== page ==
What is the difference between Linear Regression and Generalized Linear regression of degree 1? because linear regression uses ordinary least square method to find the best fit but GLM uses least squares approximation for finding the best fit I wonder whether the best fit we get from both is same for degree 1

  • $\begingroup$ Could you please explain what you mean be "degree 1"? Your use of this term makes me wonder if you're talking about GLMs at all and not comparing a simple linear regression ($y=a+bx$) to a multiple linear regression that happens to have only one predictor, which is exactly the same as simple linear regression. $\endgroup$ – Dave Feb 28 at 12:11

Linear regression, or Ordinary Least Squares (OLS) regression, is the foundation for generalized linear regression. I am not sure what you mean by "degree 1."

From Generalized Linear Models by John P. Hoffman: "...generalized linear models...[refer] to a class of regression models that allows us to generalized the linear regression approach to accomodate many types of dependent variables. We no longer have to assume that the outcome in our regression model is a continuous and normally distributed variable."

OLS is "generalized" to other applications via link functions. A link function is a transformation of the OLS equation so that the prediction is in an acceptable form.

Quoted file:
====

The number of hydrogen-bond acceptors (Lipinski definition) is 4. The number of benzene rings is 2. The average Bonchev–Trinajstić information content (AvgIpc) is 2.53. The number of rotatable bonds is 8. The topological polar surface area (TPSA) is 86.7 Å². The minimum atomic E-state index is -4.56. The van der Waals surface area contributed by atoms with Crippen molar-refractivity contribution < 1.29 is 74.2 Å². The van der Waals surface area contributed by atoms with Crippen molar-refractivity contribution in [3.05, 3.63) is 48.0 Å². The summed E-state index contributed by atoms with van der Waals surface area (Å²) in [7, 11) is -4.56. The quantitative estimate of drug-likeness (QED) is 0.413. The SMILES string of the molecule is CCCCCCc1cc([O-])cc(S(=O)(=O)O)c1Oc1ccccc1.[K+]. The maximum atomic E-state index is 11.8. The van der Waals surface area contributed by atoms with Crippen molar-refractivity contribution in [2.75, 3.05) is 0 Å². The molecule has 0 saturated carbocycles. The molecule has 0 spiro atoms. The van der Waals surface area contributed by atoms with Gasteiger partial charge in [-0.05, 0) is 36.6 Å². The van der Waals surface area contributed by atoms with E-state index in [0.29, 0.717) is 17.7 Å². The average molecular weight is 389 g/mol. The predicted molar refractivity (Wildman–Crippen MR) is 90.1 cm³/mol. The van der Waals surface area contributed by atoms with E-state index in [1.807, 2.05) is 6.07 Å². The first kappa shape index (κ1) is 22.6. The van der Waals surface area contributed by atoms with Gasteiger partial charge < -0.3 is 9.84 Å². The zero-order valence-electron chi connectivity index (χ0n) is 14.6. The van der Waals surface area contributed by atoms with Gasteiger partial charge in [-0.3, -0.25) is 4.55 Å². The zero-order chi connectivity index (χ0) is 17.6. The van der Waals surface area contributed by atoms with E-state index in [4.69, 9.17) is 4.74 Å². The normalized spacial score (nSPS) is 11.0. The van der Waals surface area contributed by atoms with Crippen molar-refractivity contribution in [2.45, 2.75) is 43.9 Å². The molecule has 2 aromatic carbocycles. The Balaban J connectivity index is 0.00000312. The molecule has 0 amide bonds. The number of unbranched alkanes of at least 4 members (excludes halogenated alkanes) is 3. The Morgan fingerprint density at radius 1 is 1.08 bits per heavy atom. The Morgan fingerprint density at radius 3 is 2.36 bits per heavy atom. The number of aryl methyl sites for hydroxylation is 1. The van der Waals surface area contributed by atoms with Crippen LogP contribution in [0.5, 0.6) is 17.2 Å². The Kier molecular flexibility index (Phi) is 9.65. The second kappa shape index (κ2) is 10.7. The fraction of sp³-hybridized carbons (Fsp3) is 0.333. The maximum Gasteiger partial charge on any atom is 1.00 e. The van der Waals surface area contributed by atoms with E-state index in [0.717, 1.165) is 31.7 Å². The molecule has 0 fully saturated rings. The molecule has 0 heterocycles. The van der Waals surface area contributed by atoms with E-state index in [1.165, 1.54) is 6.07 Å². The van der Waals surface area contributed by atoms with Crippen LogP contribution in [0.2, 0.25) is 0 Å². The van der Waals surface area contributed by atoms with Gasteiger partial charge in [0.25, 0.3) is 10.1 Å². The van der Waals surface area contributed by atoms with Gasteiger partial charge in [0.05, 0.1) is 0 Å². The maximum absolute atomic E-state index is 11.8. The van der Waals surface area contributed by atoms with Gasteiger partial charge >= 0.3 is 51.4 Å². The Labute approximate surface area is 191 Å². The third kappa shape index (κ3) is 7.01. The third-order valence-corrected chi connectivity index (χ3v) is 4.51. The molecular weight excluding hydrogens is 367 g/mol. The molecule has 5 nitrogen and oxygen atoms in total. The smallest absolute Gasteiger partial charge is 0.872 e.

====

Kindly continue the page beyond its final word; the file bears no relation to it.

Here is a list from wikipedia on some different link functions: https://en.wikipedia.org/wiki/Generalized_linear_model#Link_function

An example of this is logistic regression. The output in a logistic regression model is a value between 0 and 1, which the modeller can use to make a binary prediction. For example...

OLS gives you a single predicted value

OLS = β_1 X_1+β_2 X_2+⋯β_i X_i

The Logistic Function gives you the probability that Y = 1

Logistic Function = 1/(1+exp⁡[-1(OLS)])

The Logit Function gives you the log odds that Y = 1.

Logit Function = log_e(Logistic Function / (1-Logistic Function))

Within all of these equations is the original OLS equation. Each equation is a link function that modifies the OLS equation to give you the result in an output that is more applicable to your particular problem.

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  • $\begingroup$ I have to voice some objection to your source saying that OLS assumes a Gaussian response variable. That is a typical assumption and is meaningful for parameter inference, but the Gauss-Markov theorem does not make this assumption, so the OLS solution $\hat{\beta}=(X^TX)^{-1}X^Ty$ gives the best linear unbiased estimator for a non-normal response. $\endgroup$ – Dave Feb 28 at 12:16

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